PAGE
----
The evolution of degenerate characteristics remains a poorly understood phenomenon. Only recently has the identification of mutations underlying regressive phenotypes become accessible through the use of genetic analyses. Focusing on the Mexican cave tetra Astyanax mexicanus, we describe, here, an analysis of the brown mutation, which was first described in the literature nearly 40 years ago. This phenotype causes reduced melanin content, decreased melanophore number, and brownish eyes in convergent cave forms of A. mexicanus. Crosses demonstrate non-complementation of the brown phenotype in F 2 individuals derived from two independent cave populations: Pachón and the linked Yerbaniz and Japonés caves, indicating the same locus is responsible for reduced pigmentation in these fish. While the brown mutant phenotype arose prior to the fixation of albinism in Pachón cave individuals, it is unclear whether the brown mutation arose before or after the fixation of albinism in the linked Yerbaniz/Japonés caves. Using a QTL approach combined with sequence and functional analyses, we have discovered that two distinct genetic alterations in the coding sequence of the gene Mc1r cause reduced pigmentation associated with the brown mutant phenotype in these caves. Our analysis identifies a novel role for Mc1r in the evolution of degenerative phenotypes in blind Mexican cavefish. Further, the brown phenotype has arisen independently in geographically separate caves, mediated through different mutations of the same gene. This example of parallelism indicates that certain genes are frequent targets of mutation in the repeated evolution of regressive phenotypes in cave-adapted species.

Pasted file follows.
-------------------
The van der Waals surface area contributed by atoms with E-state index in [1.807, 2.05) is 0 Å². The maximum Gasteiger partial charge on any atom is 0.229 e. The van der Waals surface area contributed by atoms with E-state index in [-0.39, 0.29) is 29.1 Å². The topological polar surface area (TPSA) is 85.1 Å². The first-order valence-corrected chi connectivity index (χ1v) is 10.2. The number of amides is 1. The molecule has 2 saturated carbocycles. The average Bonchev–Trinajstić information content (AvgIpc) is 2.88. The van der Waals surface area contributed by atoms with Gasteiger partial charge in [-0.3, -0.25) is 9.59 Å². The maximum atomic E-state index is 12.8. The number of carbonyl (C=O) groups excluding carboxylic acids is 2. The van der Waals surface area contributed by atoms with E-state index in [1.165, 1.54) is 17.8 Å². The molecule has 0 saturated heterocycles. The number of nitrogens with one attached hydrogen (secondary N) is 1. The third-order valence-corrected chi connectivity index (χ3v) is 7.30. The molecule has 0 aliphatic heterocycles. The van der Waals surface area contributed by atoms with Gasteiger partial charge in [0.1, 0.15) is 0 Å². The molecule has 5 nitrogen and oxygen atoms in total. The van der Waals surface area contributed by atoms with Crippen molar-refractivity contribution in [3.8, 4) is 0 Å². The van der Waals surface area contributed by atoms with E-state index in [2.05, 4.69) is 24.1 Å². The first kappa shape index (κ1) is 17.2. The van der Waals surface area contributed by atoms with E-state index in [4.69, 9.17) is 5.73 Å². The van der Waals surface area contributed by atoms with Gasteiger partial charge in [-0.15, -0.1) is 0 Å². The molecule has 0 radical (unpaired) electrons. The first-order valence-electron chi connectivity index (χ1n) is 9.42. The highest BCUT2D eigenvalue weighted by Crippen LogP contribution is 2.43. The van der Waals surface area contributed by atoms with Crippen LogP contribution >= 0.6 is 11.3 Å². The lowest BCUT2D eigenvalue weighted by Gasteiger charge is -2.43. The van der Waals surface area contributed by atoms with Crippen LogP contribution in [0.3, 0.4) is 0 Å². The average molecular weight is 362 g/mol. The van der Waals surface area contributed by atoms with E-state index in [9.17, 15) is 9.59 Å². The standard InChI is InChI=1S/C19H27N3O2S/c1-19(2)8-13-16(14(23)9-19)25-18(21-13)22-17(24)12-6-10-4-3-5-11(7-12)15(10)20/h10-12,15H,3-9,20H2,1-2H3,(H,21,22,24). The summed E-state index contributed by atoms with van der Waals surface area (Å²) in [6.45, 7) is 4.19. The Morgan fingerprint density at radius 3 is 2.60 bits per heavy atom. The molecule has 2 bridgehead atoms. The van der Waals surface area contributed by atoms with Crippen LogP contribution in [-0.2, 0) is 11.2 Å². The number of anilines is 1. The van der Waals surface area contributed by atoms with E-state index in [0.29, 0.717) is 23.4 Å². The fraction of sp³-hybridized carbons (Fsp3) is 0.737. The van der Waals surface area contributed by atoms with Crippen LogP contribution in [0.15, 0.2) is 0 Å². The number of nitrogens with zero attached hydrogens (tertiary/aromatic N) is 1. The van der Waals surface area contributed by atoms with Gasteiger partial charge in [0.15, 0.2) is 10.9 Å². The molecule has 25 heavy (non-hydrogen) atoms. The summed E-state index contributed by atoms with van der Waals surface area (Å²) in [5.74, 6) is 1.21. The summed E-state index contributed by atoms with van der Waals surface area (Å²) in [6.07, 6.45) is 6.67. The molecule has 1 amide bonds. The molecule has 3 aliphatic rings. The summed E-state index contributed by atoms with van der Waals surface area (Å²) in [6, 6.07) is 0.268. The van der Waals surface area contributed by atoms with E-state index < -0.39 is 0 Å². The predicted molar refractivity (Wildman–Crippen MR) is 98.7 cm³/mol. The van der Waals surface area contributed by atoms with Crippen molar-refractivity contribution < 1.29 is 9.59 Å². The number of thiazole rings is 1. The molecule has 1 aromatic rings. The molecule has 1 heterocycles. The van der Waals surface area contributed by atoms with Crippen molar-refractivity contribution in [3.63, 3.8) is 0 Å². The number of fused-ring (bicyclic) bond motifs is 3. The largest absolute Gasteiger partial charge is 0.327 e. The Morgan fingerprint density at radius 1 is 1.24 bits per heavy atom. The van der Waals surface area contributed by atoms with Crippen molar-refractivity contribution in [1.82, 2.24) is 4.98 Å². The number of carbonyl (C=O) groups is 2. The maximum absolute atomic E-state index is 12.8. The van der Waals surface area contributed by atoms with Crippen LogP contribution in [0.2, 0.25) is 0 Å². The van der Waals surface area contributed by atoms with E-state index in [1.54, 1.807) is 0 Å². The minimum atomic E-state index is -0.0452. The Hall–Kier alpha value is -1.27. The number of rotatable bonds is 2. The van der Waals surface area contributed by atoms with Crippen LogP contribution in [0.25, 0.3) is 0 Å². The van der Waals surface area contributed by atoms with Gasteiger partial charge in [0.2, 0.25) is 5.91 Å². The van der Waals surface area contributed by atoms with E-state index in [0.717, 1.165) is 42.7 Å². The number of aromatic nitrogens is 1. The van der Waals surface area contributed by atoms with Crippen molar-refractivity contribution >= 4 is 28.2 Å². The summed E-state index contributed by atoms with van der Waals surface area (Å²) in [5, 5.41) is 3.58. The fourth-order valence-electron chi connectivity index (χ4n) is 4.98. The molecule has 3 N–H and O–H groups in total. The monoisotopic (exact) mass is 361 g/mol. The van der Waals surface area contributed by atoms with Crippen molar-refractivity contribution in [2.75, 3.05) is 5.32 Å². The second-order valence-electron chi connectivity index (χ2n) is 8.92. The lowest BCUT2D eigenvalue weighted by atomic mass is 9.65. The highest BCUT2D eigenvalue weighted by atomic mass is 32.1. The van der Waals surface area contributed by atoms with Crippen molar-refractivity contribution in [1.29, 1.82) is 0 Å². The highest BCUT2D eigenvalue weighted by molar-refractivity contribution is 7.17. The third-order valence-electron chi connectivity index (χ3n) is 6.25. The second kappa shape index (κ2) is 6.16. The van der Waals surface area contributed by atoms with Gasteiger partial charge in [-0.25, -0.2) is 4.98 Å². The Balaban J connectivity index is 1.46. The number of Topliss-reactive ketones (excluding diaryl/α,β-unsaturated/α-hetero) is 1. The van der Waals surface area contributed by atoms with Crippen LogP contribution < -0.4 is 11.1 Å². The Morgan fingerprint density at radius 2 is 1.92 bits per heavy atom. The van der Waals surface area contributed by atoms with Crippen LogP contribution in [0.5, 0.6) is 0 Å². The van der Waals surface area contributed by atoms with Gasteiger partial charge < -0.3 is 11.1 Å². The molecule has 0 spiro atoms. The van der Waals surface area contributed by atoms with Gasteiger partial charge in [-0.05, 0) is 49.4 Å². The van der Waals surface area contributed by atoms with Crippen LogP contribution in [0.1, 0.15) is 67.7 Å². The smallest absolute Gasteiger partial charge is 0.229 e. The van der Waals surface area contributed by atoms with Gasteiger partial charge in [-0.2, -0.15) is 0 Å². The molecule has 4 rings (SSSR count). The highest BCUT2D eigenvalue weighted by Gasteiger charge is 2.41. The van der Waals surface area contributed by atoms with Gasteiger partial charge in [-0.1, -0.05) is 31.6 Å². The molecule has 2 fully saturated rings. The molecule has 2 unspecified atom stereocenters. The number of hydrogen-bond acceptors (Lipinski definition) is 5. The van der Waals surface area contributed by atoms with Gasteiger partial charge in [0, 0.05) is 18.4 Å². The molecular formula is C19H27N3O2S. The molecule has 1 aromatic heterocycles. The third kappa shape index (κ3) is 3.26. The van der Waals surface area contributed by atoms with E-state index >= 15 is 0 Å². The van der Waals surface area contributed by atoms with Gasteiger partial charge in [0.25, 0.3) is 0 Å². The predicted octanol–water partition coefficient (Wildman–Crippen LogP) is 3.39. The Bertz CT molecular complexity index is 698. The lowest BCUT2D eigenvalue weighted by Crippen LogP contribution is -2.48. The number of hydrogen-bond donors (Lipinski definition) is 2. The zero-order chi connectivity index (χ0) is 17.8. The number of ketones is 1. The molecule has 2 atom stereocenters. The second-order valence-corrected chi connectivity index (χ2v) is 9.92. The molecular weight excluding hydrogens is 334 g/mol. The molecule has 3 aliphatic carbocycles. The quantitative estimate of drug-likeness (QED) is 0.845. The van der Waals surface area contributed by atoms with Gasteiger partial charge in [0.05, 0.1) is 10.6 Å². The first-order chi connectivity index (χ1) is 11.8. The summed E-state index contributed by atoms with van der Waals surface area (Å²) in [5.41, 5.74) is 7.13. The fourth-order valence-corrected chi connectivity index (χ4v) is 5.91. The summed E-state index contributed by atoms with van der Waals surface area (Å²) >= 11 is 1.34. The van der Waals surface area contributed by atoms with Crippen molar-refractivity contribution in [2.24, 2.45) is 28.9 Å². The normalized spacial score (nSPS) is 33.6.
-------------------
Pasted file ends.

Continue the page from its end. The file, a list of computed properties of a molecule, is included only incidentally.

As we approach the 150th year since publication of On the Origin of Species, understanding the genetic architecture underlying evolutionary change remains an important challenge. When an organism enters a completely new environment or ecological niche, certain traits are no longer necessary for survival, while other new traits become critical for maintaining fitness. An example of such a transition is provided by cave animals. Many disparate taxa (e.g., crustaceans, salamanders, fish) have colonized caves, presumably to escape predation or expand populations into an unexploited niche. Strikingly, similar traits evolve convergently despite significant phylogenetic distance between these organisms. Caves provide a unique environment including the absence of light, few predators, few sources of food, etc. Under these conditions, one observes striking changes in morphology including reduction in eyes, expansion of non-visual sensory systems, and a suite of metabolic and behavioral changes. To understand the genetic underpinnings of these shifts, we have established the blind Mexican cave tetra, A. mexicanus, as a genetic system. In this paper, we use this system to investigate a classic morphological feature in these animals, depigmentation. We identify the gene Mc1r as being responsible for reduction in melanin content in multiple caves.